The Faculty of Law of Maastricht University is looking for a PhD researcher – The interactions between global actors and the EU legal system (1,0 fte)

Updated: 6 months ago
Deadline: 20 Dec 2021

JOB DESCRIPTION

We are looking for 1 PhD researcher who will carry out research on the interaction between global actors and the EU legal system with the Maastricht implementation of the ‘sector plan’ for the Law Faculties (see below under “Research Focus”).

PhD researchers participate in the Maastricht University Graduate School of Law. At least 80% of the position will be dedicated to research and not more than 20% to teaching activities.

RESEARCH FOCUS

Law in a globalizing society: regulation and protection

The overarching question of the research plan is to analyse what role law has in a globalizing society, and, in particular, how globalization is challenging the potential of the law to regulate, protect and solve disputes. The process of globalization brings about a number of challenges in the legitimacy of decision-making processes, which are linked to 1) the level of governance involved in policy-making and the implementation of norms at local, regional and international level; 2) the type of instruments of regulation which is being used; and 3) in the type of actors involved in regulation.

With complexity in the level of governance, one should understand phenomena such as the phenomenon of global standards entering the EU legal systems, the Free Trade Agreements concluded between the EU and several third countries, international treaties on tackling and preventing crime, the various mechanisms of cooperation between EU authorities and national authorities in the implementation of EU law, or the regulation of internet governance and data flows. Often, this form of complexity comes with a varying degree of transnationality, ie the capacity of a norm to be applied and/or enforced outside the territory of the authority which issued it.

Complexity in the form of instruments can be seen both from the perspective of regulatory mechanisms which depart from traditional ‘command-and-control’ forms of governance towards ‘soft’ governance and market-based instruments, and from that of the progressive increase of regulatory setups combining different fields of law (private, administrative and criminal law) to achieve (global) policy goals, such as fair market competition, security or crime and harm prevention.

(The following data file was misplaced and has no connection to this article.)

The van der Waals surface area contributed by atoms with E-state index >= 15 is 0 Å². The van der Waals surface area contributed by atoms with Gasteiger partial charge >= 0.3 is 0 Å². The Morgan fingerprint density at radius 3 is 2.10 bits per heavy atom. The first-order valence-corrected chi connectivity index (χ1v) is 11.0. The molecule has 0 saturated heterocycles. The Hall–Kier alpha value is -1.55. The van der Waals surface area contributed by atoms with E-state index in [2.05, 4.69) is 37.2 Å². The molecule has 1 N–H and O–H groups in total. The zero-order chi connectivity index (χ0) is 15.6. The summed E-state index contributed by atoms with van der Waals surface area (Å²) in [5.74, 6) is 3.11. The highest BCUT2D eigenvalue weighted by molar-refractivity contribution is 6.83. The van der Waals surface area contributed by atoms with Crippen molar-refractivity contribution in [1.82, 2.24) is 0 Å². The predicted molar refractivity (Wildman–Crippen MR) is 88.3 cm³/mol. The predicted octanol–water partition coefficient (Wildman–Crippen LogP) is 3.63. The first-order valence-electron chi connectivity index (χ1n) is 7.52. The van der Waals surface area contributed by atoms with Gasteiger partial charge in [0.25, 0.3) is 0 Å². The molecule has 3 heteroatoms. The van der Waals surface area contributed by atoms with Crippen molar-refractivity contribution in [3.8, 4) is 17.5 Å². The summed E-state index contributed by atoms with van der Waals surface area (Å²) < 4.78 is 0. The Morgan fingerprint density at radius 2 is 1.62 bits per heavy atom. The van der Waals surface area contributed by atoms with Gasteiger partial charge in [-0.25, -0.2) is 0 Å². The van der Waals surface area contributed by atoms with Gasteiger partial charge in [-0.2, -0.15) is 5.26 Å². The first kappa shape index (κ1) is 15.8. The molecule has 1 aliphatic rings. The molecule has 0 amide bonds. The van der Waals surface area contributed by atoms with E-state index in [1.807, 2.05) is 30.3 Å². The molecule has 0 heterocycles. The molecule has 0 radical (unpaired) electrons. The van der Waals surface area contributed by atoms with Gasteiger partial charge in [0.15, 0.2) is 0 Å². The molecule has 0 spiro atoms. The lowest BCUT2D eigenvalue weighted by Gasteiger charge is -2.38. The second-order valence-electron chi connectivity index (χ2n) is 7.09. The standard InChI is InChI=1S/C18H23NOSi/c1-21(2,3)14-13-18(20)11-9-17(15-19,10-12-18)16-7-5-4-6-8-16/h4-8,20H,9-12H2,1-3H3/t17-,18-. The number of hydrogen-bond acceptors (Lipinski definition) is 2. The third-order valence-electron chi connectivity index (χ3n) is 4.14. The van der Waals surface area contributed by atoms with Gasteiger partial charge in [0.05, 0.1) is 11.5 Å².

Complexity in the type of actors refers to mechanisms whereby regulatory tasks are (partially) delegated to third parties, as is the case with technical standards, civil and criminal justice functions, tasks linked harm reduction, risk management as well as harm and risk prevention, as well as code of conducts and other self-regulation mechanisms (such as certification).

The aim of the plan is to examine how, in a globalizing society, a sufficient degree of legitimacy of decision-making, of protection and effective conflict resolution can be ensured.

This overarching aim is operationalized through two main research questions:

1)    How, given the complexities in governance levels, instruments and actors, to ensure a sufficient degree of legitimacy in regulation?

2)    How, given the complexities in governance levels, instruments and actors, to ensure a sufficient degree of judicial protection and conflict resolution?

The interactions between global actors and the EU legal system

Over the years, various areas of EU law have experienced a progressive externalization and internationalization of many EU policies. Together with the process of globalisation leading to increasingly interrelation of markets, communication and traffic structures, in many policy fields regulation is ‘de-territorialised’, and rules and standards are increasingly set on global level.

We welcome proposals analysing the interrelations between actors operating at the global level (ISO, OECD, W3C and the like) and the EU legal system. Proposals can be submitted tackling questions on how global standards are produced, how they subsequently enter EU law and how they (dis-)respect the applicable principles of EU administrative law, such as transparency and participatory openness. We are also interested in the role of the EU in the globalized decision-making processes and we encourage proposals examining the EU’s participation in global institutions and the repercussions for the EU.


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